Celebration of Space - April 21, 2023

Earth Day 2023 with NASA

Earth Day 2023 with NASA

This coming Sunday, April 23, 2023, during the morning hours, the annual Lyrid Meteor Shower will peak, bringing with it an increase in regular meteor activity by upwards of 20 meteors per hour. Unfortunately, in true 2023 fashion, forecasts are calling for rain during that time frame, which will make for a dismal early morning experience. But if you find yourself in a clearer region than New England, you will want to be out for this event, because it is the first meteor shower peak that kicks off meteor viewing season. To catch a view of the meteor shower, you will want to be at a location with a wide open sky, and that is outside of heavily light polluted areas. Be there for midnight, and plan to stay for at least a couple of hours. Lay on your back with your feet orientated towards the south, and look to the zenith (top of the sky). Lyrid meteors will appear to radiate from the constellation Lyra, near the super bright star Vega. Let us know if you happen to see any.

On Saturday, April 22, 2023, the annual Earth Day festival will happen in Ninigret Park, home to Frosty Drew Observatory and Science Center. There will be several exhibitors set up in the field adjacent to the Frosty Drew campus. Frosty Drew has plans to set up our solar telescopes and offer views of the Sun to visitors, but it appears that it will be clouded out, and possibly raining on Saturday. If it is cloudy, we will instead open the Observatory dome and offer views of our new telescope, as well as offer tours of our Science Center. If it ends up raining, we will keep our facilities closed. So take a moment to celebrate Earth, and stop in for a daytime frolic in Ninigret Park. The event starts around 10:00 am.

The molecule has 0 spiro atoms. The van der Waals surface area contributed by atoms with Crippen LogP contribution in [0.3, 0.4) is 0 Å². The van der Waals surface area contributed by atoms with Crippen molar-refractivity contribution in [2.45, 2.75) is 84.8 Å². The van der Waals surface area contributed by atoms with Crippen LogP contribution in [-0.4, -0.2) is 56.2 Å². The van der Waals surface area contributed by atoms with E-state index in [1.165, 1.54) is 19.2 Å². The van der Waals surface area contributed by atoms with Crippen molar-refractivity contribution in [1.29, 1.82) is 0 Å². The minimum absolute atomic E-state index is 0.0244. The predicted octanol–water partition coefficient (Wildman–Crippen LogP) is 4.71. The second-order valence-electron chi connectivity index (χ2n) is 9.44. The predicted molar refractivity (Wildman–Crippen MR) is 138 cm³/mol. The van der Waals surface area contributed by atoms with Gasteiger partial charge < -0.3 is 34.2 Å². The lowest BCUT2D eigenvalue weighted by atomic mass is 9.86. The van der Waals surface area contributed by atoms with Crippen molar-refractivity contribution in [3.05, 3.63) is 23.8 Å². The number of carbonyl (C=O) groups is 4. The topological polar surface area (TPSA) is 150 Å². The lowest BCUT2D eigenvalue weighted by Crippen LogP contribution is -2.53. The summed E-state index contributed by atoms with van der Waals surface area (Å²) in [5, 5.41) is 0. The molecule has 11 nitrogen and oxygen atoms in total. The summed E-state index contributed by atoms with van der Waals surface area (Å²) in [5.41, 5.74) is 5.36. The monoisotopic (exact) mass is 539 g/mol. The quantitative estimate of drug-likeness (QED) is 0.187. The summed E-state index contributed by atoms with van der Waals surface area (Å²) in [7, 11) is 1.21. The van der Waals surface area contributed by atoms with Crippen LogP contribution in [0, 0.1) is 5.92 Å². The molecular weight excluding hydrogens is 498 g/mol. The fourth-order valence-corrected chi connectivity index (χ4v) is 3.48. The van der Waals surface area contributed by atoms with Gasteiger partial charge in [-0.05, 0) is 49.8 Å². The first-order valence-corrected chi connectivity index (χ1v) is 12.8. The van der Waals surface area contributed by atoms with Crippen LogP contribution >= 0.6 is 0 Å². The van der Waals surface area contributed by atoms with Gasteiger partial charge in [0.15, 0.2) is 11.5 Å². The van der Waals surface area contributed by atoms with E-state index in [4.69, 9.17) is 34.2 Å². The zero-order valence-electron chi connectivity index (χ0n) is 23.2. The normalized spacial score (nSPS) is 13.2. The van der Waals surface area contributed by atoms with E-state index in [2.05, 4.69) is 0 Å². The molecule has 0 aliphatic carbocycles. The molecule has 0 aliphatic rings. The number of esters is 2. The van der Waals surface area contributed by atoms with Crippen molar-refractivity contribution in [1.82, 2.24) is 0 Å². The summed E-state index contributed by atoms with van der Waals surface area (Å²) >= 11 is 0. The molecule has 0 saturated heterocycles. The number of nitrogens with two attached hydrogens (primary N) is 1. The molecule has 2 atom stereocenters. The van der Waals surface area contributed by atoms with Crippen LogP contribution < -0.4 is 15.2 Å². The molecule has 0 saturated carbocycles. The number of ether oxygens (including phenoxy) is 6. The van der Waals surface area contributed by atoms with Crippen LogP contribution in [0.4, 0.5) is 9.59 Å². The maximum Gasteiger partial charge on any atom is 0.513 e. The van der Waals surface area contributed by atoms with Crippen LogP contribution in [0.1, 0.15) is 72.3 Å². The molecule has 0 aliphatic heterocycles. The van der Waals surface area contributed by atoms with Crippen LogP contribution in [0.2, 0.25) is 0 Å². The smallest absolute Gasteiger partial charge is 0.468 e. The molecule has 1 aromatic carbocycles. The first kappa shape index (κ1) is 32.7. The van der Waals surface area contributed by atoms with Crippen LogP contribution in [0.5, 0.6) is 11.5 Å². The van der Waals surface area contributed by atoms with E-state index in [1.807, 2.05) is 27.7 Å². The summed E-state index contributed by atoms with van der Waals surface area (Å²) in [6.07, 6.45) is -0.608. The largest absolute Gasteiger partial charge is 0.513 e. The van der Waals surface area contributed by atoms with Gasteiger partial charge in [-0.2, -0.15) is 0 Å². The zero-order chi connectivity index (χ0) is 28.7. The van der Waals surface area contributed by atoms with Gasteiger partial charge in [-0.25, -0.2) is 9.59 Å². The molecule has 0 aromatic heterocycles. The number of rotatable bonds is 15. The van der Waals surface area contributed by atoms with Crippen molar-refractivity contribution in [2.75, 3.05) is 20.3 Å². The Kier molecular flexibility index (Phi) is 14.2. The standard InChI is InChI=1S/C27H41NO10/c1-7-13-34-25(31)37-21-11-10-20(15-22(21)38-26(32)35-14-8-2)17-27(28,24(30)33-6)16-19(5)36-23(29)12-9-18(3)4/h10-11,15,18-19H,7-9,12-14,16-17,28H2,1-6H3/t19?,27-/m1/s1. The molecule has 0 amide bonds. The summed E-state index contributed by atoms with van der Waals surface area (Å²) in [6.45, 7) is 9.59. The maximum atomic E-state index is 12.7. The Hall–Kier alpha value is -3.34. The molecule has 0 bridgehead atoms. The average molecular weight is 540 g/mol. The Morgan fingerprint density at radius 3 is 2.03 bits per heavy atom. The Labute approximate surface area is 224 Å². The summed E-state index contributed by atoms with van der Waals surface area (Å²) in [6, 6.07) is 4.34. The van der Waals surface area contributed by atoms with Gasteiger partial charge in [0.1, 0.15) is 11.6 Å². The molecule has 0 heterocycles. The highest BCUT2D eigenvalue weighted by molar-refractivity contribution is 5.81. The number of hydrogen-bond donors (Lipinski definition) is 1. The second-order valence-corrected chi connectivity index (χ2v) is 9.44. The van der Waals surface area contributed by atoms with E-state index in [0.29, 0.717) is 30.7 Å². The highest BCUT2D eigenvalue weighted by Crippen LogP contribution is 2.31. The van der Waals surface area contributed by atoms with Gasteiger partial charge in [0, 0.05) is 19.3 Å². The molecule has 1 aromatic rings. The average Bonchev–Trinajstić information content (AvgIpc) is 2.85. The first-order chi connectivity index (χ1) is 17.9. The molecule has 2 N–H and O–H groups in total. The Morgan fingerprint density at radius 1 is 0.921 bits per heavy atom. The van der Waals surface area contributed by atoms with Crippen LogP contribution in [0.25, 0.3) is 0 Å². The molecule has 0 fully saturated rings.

This coming week, China’s space station, Tiangong, will return to the evening sky over the US, offering spectacular evening passes of the station. Getting out to see the stations orbit over our region requires the viewer to be at a location where the Sun has already set, but where the orbiting station is still in direct sunlight. It is sunlight that reflects off the stations that allow us to see them pass by. Tiangong is not as large as the International Space Station (ISS), but it is modular, and continues to expand. As a result, it is now close to the brightness of the ISS when it passes over. Here are two notable passes for the coming week:

Wed, Apr 26 at 9:26 pm, starting in the SW, rising to 20°, and into orbital sunset
Thu, Apr 27 at 8:23 pm, starting in the SSW, rising to 23°, heading towards the ESE, and into orbital sunset.

Even though there are only two passes listed, the station will be making daily passes over our region until May 9th, so there will be many opportunities to catch a view. For daily pass times of brighter satellites over the Northeast, check out the Frosty Drew Daily Satellite Pass Prediction Utility.

Scott MacNeill
Scott MacNeill
Entry Date:
Apr 21, 2023
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